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In today's stressful world, many of us wish wistfully that we could work close to home, spend more time with our families and friends, raise resourceful, responsible children, depend less on material possessions, and escape from the constant distractions of media, computers, and other electronics.  In Amish communities, however, people actually do all that -- simply, daily, and as a matter of faith and commitment. 

Our nation's major Amish communities are mostly in the farm country of Pennsylvania, Ohio, and Indiana, but can be found as far west as Missouri and south as Tennessee. Tracing their roots to Swiss German Anabaptists who migrated to the U.S. in the early 1700's, most still speak Old German at home and in their community.  

Amish Barn raising

Rules which may seem restrictive or surprising to outsiders -- no cars, no electricity, simple dress, only basic education -- unite them as a community, allowing them to avoid distraction and invest their energies in family and community life.  It seems to work:  Over 90% of young adult Amish choose to stay and make their lives within the community.  Community members also tend to live and stay healthy longer than the rest of the U.S. population. Thanks to low attrition, big families, and long lives, the Amish community is actually growing.

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Amish mother and child
Amish and Mennonite Heritage Center, Ber

Amish & Mennonite Heritage Center, Millersburg,, OH

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The Amish Village

Ronks, Pennsylvania

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Amish Farm and House

Lancaster, Pennsylvania

Great places to visit, learn, and explore​

The Old German Anabaptist tradition that shaped the Amish community is shared by other groups as well, who are fascinating both in themselves and as a cultural context to understanding the Amish.    Mennonites, the other major surviving Old German group, tend to be slightly more modern; although most also maintain plain dress, strong faith, and close family ties, many allow their members to drive cars, use cell phones for business, and seek higher education.  Mennonite history is on display at the lovely Hans Herr House, built in 1719 as a family farmhouse, and which served as an early (and oldest still standing) Mennonite Meeting House.  Other related historical sites include the Ephrata Cloister, once home to a monastic Anabaptist community, and the Landis Valley Village Museum.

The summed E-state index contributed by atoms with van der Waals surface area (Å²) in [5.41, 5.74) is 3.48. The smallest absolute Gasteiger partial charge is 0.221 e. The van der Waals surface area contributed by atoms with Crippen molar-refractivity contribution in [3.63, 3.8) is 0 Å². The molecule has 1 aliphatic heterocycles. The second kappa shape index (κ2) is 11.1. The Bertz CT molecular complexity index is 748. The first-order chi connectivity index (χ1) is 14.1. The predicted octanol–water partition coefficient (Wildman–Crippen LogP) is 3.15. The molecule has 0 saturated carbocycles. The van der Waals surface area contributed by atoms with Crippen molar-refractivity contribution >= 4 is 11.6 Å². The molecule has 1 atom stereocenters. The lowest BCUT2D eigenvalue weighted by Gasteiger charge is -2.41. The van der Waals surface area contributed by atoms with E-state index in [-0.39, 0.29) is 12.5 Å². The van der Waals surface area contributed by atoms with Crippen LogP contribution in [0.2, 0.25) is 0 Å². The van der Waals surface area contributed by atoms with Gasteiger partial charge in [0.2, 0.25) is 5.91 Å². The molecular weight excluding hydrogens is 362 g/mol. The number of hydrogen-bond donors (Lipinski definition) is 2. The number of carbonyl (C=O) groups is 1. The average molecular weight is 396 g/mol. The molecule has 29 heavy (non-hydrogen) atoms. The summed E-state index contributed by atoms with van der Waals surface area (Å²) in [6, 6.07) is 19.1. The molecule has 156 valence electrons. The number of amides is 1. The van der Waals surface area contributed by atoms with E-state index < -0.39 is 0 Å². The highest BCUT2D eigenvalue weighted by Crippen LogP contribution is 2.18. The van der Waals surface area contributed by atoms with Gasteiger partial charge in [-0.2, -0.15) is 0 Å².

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Landis Valley Village

Landis Valley Village Museum

Lancaster,, Pennsylvania

Ephrata Cloister

Ephrata, Pennsylvania

Hans Herr House 

Willow Street, Pennsylvania

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The best place to interact with Amish and Mennonite people -- and enjoy their delicious, organically produced food -- is at one of the many fine Farmers Markets available near their communities.

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Media Spotlight

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PBS Series

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Family life

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Best books

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Learn more now

Genieße das abenteuer!

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